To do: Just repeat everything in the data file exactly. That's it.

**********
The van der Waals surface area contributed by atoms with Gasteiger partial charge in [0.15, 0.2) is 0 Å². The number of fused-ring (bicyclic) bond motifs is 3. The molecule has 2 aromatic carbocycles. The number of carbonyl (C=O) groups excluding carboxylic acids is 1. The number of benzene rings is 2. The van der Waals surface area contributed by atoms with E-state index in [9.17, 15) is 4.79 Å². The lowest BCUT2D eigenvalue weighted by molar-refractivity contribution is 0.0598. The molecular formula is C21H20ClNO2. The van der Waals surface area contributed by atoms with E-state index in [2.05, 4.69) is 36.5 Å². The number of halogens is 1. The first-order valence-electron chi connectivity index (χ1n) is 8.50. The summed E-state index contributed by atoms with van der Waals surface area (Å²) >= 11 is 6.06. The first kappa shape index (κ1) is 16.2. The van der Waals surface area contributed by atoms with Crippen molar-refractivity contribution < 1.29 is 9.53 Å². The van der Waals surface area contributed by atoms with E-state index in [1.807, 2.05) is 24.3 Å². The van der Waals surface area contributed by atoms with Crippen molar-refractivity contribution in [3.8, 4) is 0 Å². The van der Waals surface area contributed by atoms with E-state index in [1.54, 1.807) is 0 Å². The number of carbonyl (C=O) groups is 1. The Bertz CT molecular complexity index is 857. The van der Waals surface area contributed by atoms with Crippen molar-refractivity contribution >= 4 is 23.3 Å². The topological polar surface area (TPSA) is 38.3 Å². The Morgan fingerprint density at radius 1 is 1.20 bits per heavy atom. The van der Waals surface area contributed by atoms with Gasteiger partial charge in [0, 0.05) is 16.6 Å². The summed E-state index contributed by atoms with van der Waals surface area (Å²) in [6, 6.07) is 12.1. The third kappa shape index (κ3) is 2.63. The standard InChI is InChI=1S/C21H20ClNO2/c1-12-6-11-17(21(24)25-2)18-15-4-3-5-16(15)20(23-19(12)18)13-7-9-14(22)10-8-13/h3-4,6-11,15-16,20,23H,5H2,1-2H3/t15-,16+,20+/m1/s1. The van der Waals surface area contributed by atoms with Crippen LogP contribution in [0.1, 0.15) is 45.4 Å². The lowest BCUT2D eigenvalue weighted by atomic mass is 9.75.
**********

The van der Waals surface area contributed by atoms with Gasteiger partial charge in [0.15, 0.2) is 0 Å². The number of fused-ring (bicyclic) bond motifs is 3. The molecule has 2 aromatic carbocycles. The number of carbonyl (C=O) groups excluding carboxylic acids is 1. The number of benzene rings is 2. The van der Waals surface area contributed by atoms with E-state index in [9.17, 15) is 4.79 Å². The lowest BCUT2D eigenvalue weighted by molar-refractivity contribution is 0.0598. The molecular formula is C21H20ClNO2. The van der Waals surface area contributed by atoms with E-state index in [2.05, 4.69) is 36.5 Å². The number of halogens is 1. The first-order valence-electron chi connectivity index (χ1n) is 8.50. The summed E-state index contributed by atoms with van der Waals surface area (Å²) >= 11 is 6.06. The first kappa shape index (κ1) is 16.2. The van der Waals surface area contributed by atoms with Crippen molar-refractivity contribution < 1.29 is 9.53 Å². The van der Waals surface area contributed by atoms with E-state index in [1.807, 2.05) is 24.3 Å². The van der Waals surface area contributed by atoms with Crippen molar-refractivity contribution in [3.8, 4) is 0 Å². The van der Waals surface area contributed by atoms with E-state index in [1.54, 1.807) is 0 Å². The number of carbonyl (C=O) groups is 1. The Bertz CT molecular complexity index is 857. The van der Waals surface area contributed by atoms with Crippen molar-refractivity contribution >= 4 is 23.3 Å². The topological polar surface area (TPSA) is 38.3 Å². The Morgan fingerprint density at radius 1 is 1.20 bits per heavy atom. The van der Waals surface area contributed by atoms with Gasteiger partial charge in [0, 0.05) is 16.6 Å². The summed E-state index contributed by atoms with van der Waals surface area (Å²) in [6, 6.07) is 12.1. The third kappa shape index (κ3) is 2.63. The standard InChI is InChI=1S/C21H20ClNO2/c1-12-6-11-17(21(24)25-2)18-15-4-3-5-16(15)20(23-19(12)18)13-7-9-14(22)10-8-13/h3-4,6-11,15-16,20,23H,5H2,1-2H3/t15-,16+,20+/m1/s1. The van der Waals surface area contributed by atoms with Crippen LogP contribution in [0.1, 0.15) is 45.4 Å². The lowest BCUT2D eigenvalue weighted by atomic mass is 9.75.